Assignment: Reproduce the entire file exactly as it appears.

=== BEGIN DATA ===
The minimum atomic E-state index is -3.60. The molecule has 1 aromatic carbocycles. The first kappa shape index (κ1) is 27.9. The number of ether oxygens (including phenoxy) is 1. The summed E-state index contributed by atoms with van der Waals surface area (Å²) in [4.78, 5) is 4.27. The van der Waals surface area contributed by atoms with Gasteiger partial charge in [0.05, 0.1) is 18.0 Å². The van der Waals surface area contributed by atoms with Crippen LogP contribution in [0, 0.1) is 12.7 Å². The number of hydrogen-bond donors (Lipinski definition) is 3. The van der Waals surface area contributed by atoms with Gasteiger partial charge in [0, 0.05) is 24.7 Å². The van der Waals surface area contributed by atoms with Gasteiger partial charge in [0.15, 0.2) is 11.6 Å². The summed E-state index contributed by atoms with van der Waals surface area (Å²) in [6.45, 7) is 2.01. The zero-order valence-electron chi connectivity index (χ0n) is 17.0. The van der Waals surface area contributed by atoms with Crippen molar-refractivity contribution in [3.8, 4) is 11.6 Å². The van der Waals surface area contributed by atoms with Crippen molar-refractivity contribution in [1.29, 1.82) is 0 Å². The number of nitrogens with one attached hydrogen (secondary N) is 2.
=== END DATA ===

The minimum atomic E-state index is -3.60. The molecule has 1 aromatic carbocycles. The first kappa shape index (κ1) is 27.9. The number of ether oxygens (including phenoxy) is 1. The summed E-state index contributed by atoms with van der Waals surface area (Å²) in [4.78, 5) is 4.27. The van der Waals surface area contributed by atoms with Gasteiger partial charge in [0.05, 0.1) is 18.0 Å². The van der Waals surface area contributed by atoms with Crippen LogP contribution in [0, 0.1) is 12.7 Å². The number of hydrogen-bond donors (Lipinski definition) is 3. The van der Waals surface area contributed by atoms with Gasteiger partial charge in [0, 0.05) is 24.7 Å². The van der Waals surface area contributed by atoms with Gasteiger partial charge in [0.15, 0.2) is 11.6 Å². The summed E-state index contributed by atoms with van der Waals surface area (Å²) in [6.45, 7) is 2.01. The zero-order valence-electron chi connectivity index (χ0n) is 17.0. The van der Waals surface area contributed by atoms with Crippen molar-refractivity contribution in [3.8, 4) is 11.6 Å². The van der Waals surface area contributed by atoms with Crippen molar-refractivity contribution in [1.29, 1.82) is 0 Å². The number of nitrogens with one attached hydrogen (secondary N) is 2.